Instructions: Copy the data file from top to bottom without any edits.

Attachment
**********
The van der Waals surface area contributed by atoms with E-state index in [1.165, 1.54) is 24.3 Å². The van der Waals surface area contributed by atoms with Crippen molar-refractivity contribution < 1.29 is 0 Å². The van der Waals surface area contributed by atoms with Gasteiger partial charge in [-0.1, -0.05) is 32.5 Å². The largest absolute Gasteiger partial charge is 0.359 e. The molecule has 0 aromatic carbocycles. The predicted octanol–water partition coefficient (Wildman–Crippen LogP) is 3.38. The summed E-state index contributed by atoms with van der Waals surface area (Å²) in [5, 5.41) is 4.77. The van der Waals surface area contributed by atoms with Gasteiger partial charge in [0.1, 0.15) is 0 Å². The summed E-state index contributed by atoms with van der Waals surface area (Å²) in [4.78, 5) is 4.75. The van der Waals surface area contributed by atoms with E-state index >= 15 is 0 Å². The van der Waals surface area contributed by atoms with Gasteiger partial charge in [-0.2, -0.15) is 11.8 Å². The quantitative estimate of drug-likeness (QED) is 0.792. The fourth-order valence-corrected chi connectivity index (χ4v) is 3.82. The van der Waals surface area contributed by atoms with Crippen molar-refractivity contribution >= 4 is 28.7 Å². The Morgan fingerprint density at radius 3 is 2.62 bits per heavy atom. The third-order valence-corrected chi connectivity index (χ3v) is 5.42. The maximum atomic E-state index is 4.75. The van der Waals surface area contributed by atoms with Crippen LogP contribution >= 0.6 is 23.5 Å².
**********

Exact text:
The van der Waals surface area contributed by atoms with E-state index in [1.165, 1.54) is 24.3 Å². The van der Waals surface area contributed by atoms with Crippen molar-refractivity contribution < 1.29 is 0 Å². The van der Waals surface area contributed by atoms with Gasteiger partial charge in [-0.1, -0.05) is 32.5 Å². The largest absolute Gasteiger partial charge is 0.359 e. The molecule has 0 aromatic carbocycles. The predicted octanol–water partition coefficient (Wildman–Crippen LogP) is 3.38. The summed E-state index contributed by atoms with van der Waals surface area (Å²) in [5, 5.41) is 4.77. The van der Waals surface area contributed by atoms with Gasteiger partial charge in [0.1, 0.15) is 0 Å². The summed E-state index contributed by atoms with van der Waals surface area (Å²) in [4.78, 5) is 4.75. The van der Waals surface area contributed by atoms with E-state index >= 15 is 0 Å². The van der Waals surface area contributed by atoms with Gasteiger partial charge in [-0.2, -0.15) is 11.8 Å². The quantitative estimate of drug-likeness (QED) is 0.792. The fourth-order valence-corrected chi connectivity index (χ4v) is 3.82. The van der Waals surface area contributed by atoms with Crippen molar-refractivity contribution >= 4 is 28.7 Å². The Morgan fingerprint density at radius 3 is 2.62 bits per heavy atom. The third-order valence-corrected chi connectivity index (χ3v) is 5.42. The maximum atomic E-state index is 4.75. The van der Waals surface area contributed by atoms with Crippen LogP contribution >= 0.6 is 23.5 Å².